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What to Do with Your Retirement Plan When Changing Jobs (Pt. 2)

What to Do with Your Retirement Plan When Changing Jobs (Pt. 2)

| September 27, 2021
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If you’re changing jobs, you may be wondering about what to do with your accrued retirement plan savings. Obviously you’d like to maximize your retirement savings and minimize the taxes you pay on them, but it isn’t always clear how best to do that for your own personal situation. Whenever you change employers, you generally have four retirement plan distribution options, and each option has factors to consider in terms of investment choices, expenses, services offered and more. Last time we spoke about two of them: rolling over your money into an IRA and keeping your savings in your former employer’s plan, if allowed. This time we’ll focus on the other two options: transferring your assets into your new employer’s plan and taking a lump-sum distribution.

 

Transferring Assets to New Employer’s Plan

Some of the main benefits of transferring your assets into your new employer’s plan include:

  • Tax-deferred growth potential
  • Fees and expenses may be lower in an employer-sponsored retirement plan than an IRA
  • Avoidance of 10% IRS tax penalty on plan distributions if you retire at age 55 or older (50 or older for certain public safety workers)
  • May allow RMDs to be delayed until you retire and may provide additional protection against creditors
  • Retirement assets from former and new employer can be combined into one plan
  • Loans may be allowed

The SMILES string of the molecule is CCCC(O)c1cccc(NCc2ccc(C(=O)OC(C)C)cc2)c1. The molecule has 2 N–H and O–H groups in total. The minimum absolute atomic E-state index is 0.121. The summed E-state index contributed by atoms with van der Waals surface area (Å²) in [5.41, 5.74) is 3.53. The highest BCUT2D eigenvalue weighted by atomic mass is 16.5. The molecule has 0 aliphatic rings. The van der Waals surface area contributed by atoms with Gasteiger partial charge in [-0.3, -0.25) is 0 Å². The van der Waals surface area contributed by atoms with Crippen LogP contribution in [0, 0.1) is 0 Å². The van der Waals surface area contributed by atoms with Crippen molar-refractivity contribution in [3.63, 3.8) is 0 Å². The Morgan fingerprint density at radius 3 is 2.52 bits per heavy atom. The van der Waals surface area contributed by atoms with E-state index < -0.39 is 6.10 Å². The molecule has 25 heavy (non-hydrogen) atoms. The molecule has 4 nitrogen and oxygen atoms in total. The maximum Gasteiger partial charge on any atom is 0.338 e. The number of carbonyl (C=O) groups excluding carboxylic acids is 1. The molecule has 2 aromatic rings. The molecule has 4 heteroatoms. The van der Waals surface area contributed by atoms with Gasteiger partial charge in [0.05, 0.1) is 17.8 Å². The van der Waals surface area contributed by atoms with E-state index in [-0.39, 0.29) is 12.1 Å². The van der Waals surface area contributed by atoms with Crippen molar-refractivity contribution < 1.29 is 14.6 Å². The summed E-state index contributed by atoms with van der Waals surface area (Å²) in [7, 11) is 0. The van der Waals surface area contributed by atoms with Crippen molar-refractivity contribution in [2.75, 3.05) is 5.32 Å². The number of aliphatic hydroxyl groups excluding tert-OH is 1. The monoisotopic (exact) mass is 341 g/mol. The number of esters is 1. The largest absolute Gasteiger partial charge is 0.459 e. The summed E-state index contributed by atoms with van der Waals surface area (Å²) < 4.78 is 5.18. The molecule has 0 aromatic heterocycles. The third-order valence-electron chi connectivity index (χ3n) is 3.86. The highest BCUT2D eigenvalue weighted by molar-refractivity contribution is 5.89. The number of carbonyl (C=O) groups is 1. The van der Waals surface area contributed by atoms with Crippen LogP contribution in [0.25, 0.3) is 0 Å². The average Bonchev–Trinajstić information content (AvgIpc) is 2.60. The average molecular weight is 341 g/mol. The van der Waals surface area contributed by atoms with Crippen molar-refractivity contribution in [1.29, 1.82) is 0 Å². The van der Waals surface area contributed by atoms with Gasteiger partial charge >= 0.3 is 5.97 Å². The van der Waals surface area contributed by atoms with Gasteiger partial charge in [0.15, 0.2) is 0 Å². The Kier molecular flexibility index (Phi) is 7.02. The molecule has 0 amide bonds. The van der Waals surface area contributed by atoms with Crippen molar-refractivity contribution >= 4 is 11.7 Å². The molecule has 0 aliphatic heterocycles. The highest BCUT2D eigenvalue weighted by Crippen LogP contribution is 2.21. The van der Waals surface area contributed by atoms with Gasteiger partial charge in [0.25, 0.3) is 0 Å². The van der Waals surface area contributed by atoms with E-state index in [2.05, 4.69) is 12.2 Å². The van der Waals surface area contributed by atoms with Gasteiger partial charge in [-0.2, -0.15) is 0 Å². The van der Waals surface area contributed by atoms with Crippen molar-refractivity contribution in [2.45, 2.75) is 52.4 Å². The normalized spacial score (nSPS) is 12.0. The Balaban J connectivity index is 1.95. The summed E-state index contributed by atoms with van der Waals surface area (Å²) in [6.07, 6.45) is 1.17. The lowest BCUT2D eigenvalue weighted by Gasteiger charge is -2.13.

However, you should also consider that:

  • Eligibility is determined by new employer and may have a waiting period before allowing enrollment
  • New plan may restrict the type of rollover assets allowed and/or investment options
  • Complicated paperwork may be required for moving assets
  • Net unrealized appreciation (NUA) is the difference between what you paid for employer securities and their increased value. You lose favorable tax treatment of NUA when assets are moved to a new plan.

 

Taking a Lump-Sum Distribution

The primary benefits of leaving your assets in your former employer’s plan include:

  • Immediate access to your retirement savings, which can be spent however you wish
  • Avoidance of 10% IRS tax penalty on plan distributions if you retire at age 55 or older (50 or older for certain public safety workers)
  • May qualify for favorable tax treatment of NUA, if applicable

However, you should also consider that:

  • Funds lose tax-deferred growth potential
  • Distribution may be subject to taxes (federal, state, and local) unless rolled into an IRA or employer plan within 60 days
  • May owe 10% IRS tax penalty on plan distributions if you leave your employer before age 55 or older (50 or older for certain public safety workers)
  • Former employer is required to withhold 20% for the IRS


When you change jobs, it’s important to think about what you’ll do with your retirement plan savings. If you have any questions about this or other tax and investment related topics, please let us know. We’d love to hear from you.

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